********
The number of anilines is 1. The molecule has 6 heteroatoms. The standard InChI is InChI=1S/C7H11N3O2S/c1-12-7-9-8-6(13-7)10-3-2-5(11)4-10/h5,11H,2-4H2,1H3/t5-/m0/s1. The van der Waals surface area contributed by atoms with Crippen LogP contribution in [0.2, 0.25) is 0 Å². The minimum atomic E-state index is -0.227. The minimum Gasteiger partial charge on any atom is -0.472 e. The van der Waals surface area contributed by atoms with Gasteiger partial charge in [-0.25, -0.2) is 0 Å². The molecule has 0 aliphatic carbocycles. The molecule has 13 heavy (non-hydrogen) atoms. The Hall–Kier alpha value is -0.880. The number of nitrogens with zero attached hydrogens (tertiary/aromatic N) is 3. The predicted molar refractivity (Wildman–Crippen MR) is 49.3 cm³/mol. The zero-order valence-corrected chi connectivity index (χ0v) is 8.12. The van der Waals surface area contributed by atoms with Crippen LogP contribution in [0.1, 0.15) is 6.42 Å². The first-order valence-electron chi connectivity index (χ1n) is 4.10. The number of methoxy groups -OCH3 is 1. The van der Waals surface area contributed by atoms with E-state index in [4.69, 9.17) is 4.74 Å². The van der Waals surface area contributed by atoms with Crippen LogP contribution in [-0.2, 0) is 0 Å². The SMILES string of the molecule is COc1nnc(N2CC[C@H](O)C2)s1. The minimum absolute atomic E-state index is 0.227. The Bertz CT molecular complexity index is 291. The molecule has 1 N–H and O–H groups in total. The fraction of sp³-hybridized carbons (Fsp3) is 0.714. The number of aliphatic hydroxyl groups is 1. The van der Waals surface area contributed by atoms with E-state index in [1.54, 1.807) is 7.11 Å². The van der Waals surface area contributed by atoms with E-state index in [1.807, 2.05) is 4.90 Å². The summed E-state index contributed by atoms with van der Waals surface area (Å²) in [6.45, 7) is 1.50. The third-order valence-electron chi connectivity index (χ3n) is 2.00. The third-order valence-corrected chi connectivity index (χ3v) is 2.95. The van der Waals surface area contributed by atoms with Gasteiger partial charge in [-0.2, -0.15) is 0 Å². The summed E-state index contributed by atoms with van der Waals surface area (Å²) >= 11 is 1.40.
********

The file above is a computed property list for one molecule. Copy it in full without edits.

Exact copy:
The number of anilines is 1. The molecule has 6 heteroatoms. The standard InChI is InChI=1S/C7H11N3O2S/c1-12-7-9-8-6(13-7)10-3-2-5(11)4-10/h5,11H,2-4H2,1H3/t5-/m0/s1. The van der Waals surface area contributed by atoms with Crippen LogP contribution in [0.2, 0.25) is 0 Å². The minimum atomic E-state index is -0.227. The minimum Gasteiger partial charge on any atom is -0.472 e. The van der Waals surface area contributed by atoms with Gasteiger partial charge in [-0.25, -0.2) is 0 Å². The molecule has 0 aliphatic carbocycles. The molecule has 13 heavy (non-hydrogen) atoms. The Hall–Kier alpha value is -0.880. The number of nitrogens with zero attached hydrogens (tertiary/aromatic N) is 3. The predicted molar refractivity (Wildman–Crippen MR) is 49.3 cm³/mol. The zero-order valence-corrected chi connectivity index (χ0v) is 8.12. The van der Waals surface area contributed by atoms with Crippen LogP contribution in [0.1, 0.15) is 6.42 Å². The first-order valence-electron chi connectivity index (χ1n) is 4.10. The number of methoxy groups -OCH3 is 1. The van der Waals surface area contributed by atoms with E-state index in [4.69, 9.17) is 4.74 Å². The van der Waals surface area contributed by atoms with Crippen LogP contribution in [-0.2, 0) is 0 Å². The SMILES string of the molecule is COc1nnc(N2CC[C@H](O)C2)s1. The minimum absolute atomic E-state index is 0.227. The Bertz CT molecular complexity index is 291. The molecule has 1 N–H and O–H groups in total. The fraction of sp³-hybridized carbons (Fsp3) is 0.714. The number of aliphatic hydroxyl groups is 1. The van der Waals surface area contributed by atoms with E-state index in [1.54, 1.807) is 7.11 Å². The van der Waals surface area contributed by atoms with E-state index in [1.807, 2.05) is 4.90 Å². The summed E-state index contributed by atoms with van der Waals surface area (Å²) in [6.45, 7) is 1.50. The third-order valence-electron chi connectivity index (χ3n) is 2.00. The third-order valence-corrected chi connectivity index (χ3v) is 2.95. The van der Waals surface area contributed by atoms with Gasteiger partial charge in [-0.2, -0.15) is 0 Å². The summed E-state index contributed by atoms with van der Waals surface area (Å²) >= 11 is 1.40.